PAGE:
New Brunswick: With Notes for Emigrants : Comprehending the Early History, an Account of the Indians, Settlement, Topography, Statistics, Commerce, [etc.] : [illust.].

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Simmonds & Ward, 1847 - New Brunswick - 387 pages
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Page 60 - States may be prevented, it is hereby agreed and declared that the following shall be their boundaries, viz.: from the north-west angle of Nova Scotia, viz.: that angle which is formed by a line drawn due north from the source of the St. Croix river to the highlands; along the said highlands •which divide those rivers that empty themselves into the River St. Lawrence from those which fall into the Atlantic Ocean to the north-westernmost head of Connecticut river...
Page 273 - It is agreed that the people of the United States shall continue to enjoy unmolested the right to take fish of every kind on the Grand Bank and on all the other banks of Newfoundland; also in the Gulf of St. Lawrence, and at all other places in the sea where the inhabitants of both countries used at any time heretofore to fish.
Page 270 - Belleisle and thence northwardly indefinitely along the coast, without prejudice, however, to any of the exclusive rights of the Hudson Bay Company. And that the American fishermen shall also have liberty for ever, to dry and cure fish in any of the unsettled bays, harbours and creeks of the Southern part of the coast of Newfoundland hereabove described...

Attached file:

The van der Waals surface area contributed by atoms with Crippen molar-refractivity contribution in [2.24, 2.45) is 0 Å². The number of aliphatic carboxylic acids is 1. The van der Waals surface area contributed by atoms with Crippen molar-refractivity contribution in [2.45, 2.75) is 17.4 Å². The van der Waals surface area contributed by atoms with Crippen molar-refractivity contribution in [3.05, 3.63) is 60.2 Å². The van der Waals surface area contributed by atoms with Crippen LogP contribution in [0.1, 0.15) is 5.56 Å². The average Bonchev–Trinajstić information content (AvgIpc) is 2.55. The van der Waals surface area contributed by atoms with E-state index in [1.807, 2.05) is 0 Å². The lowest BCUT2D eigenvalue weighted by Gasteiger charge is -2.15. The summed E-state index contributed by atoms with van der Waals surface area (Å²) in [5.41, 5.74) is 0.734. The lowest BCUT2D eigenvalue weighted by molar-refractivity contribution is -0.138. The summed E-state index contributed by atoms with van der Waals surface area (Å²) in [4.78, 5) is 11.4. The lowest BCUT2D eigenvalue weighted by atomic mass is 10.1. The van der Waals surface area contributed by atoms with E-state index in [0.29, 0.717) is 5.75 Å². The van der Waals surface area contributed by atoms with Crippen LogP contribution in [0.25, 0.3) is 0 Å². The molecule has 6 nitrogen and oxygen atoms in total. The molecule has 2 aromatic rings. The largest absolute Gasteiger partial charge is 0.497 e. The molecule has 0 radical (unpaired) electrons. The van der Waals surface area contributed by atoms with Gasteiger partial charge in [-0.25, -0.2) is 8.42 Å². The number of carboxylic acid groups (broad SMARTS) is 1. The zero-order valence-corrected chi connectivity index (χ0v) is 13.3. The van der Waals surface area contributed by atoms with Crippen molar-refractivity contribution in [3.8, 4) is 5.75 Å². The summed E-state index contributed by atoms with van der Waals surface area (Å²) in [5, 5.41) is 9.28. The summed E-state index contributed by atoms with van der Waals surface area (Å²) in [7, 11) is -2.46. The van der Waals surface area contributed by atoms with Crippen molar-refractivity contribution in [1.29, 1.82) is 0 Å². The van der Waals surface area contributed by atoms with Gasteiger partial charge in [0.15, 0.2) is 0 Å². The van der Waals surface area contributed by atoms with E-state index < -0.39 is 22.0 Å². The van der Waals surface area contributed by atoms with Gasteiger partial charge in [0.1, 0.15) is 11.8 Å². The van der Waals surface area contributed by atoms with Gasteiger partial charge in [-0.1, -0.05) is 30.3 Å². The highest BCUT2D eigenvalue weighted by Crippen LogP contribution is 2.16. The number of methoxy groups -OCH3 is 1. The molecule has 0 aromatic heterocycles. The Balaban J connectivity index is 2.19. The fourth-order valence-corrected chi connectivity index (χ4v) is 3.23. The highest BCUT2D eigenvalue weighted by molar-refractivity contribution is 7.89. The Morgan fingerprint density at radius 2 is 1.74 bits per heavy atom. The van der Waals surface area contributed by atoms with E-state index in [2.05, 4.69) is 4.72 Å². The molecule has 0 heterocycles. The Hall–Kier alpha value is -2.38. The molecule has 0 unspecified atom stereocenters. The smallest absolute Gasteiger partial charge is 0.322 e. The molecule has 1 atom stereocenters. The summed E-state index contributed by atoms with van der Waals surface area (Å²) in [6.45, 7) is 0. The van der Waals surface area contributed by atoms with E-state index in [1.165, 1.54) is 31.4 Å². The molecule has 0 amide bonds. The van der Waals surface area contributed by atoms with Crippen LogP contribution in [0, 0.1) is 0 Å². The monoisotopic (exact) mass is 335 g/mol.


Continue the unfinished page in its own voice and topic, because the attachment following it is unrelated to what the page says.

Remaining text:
Page 268 - American fishermen shall have liberty to dry and cure fish in any of the unsettled bays, harbours and creeks of Nova Scotia, Magdalen Islands and Labrador, so long as the same shall remain unsettled...
Page 67 - River St. Lawrence from those which fall into the Sea ; and also along the North Coast of the Baye des Chaleurs, and the Coast of the Gulph of St. Lawrence to Cape Rosieres, and from thence crossing the Mouth of the River St.
Page 270 - Islands, on the Western and Northern Coast of Newfoundland, from the said Cape Ray to the Quirpon Islands...
Page 72 - Smooth to the shelving brink a copious flood Rolls fair and placid; where collected all, In one impetuous torrent, down the steep It thundering shoots, and shakes the country round.
Page 276 - I have to acquaint your lordship that after mature deliberation, her Majesty's government deem it advisable, for the interests of both countries, to relax the strict rule of exclusion over the fishing-vessels of the United States entering the bays of the sea on the British North American coasts.
Page 64 - While pursuing my researches among the voluminous papers relating to the American Revolution in the Archives des Affaires Etrangeres in Paris, I found in one of the bound volumes an original letter from Dr. Franklin to Count de Vergennes, of which the following is an exact transcript : — "
Page 64 - SIR ; I have the honor of returning herewith the map your Excellency sent me yesterday. I have marked with a strong red line, according to your desire, the limits of the United States, as settled in the preliminaries between the British and American plenipotentiaries.

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